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Just because you can buy a pain reliever along with your morning coffee and doughnut at the local convenience store doesn't necessarily mean it's safe to pop the pills for weeks on end.
That's the message the Food and Drug Administration is trying to get out to consumers. If you think you need to take naproxen, ibuprofen or aspirin -- all nonsteroidal anti-inflammatory drugs, or NSAIDs -- for longer than 10 days, do so under a doctor's supervision, the agency is now advising. And don't take any more pills a day than the label, or your doctor, recommends.
If your doctor has prescribed Celebrex or Bextra, two newer NSAIDs known as COX-2 inhibitors, you and your doctor should discuss whether you really need to take the drugs, according to a just-released health advisory from the FDA.
If you're at risk for a heart attack or stroke but not for digestive tract bleeding, you probably should stick with an older NSAID. Theoretically, the COX-2 inhibitors are less likely to cause digestive tract bleeding, but Pfizer, maker of Celebrex and Bextra, has not yet been able to convince the FDA that it should be able to make that claim on the drugs' labels.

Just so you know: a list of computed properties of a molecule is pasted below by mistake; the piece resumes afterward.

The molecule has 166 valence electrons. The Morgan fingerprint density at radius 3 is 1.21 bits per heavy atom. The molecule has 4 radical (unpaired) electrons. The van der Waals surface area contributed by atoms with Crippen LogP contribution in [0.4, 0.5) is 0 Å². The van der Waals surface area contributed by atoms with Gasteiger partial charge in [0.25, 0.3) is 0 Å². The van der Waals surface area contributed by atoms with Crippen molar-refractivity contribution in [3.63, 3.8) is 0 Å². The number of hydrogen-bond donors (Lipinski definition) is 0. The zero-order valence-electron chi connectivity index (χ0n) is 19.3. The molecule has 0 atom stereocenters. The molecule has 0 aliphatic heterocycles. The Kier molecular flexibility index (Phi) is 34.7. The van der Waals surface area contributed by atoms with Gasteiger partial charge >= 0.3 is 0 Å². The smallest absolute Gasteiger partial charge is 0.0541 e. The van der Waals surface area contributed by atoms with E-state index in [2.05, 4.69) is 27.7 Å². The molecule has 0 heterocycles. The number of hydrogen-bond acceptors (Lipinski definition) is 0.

''We have held the COX-2s to a very high standard to get an indication (label claim) for reduced gastrointestinal bleeding,'' says John Jenkins, director of the FDA's Office of New Drugs.
At a news conference Friday, Jenkins called the public health advisory ''an interim measure, pending further review of data that continue to be collected.''
In recent weeks, studies comparing Celebrex, Bextra, Vioxx and naproxen -- an older NSAID sold over-the-counter as Aleve -- with a placebo have shown that they could increase the risk of heart attack and stroke, especially if taken for long periods or by people who are at high risk for such problems. Merck pulled its COX-2 inhibitor, Vioxx, off the market Sept. 30, but Celebrex and Bextra remain.
Though aspirin has been shown to reduce the risk of heart attack or stroke in people who already have had one, it also is among the NSAIDs most likely to cause a stomach ulcer, Jenkins said.
In light of the new information about risks of heart attack and stroke, Jenkins said, the FDA is requiring that researchers re-evaluate all prevention studies -- in which healthy people are given a drug to see whether it prevents a disease or condition -- involving Celebrex or Bextra.
That's not good enough, says consumer advocate Sidney Wolfe, director of Public Citizen's Health Research Group. Wolfe has called for the FDA to ban Celebrex and Bextra.
''The FDA is once again siding with a large pharmaceutical company,'' he says.
Pfizer, maker of Celebrex and Bextra, says a planned FDA advisory committee meeting on COX-2 inhibitors in February ''is the appropriate forum for a thorough review of all available data.''
Meanwhile, the company said Friday in a statement that ''patients should continue to consult their doctor to ensure they get the pain treatment appropriate for their individual medical need.''
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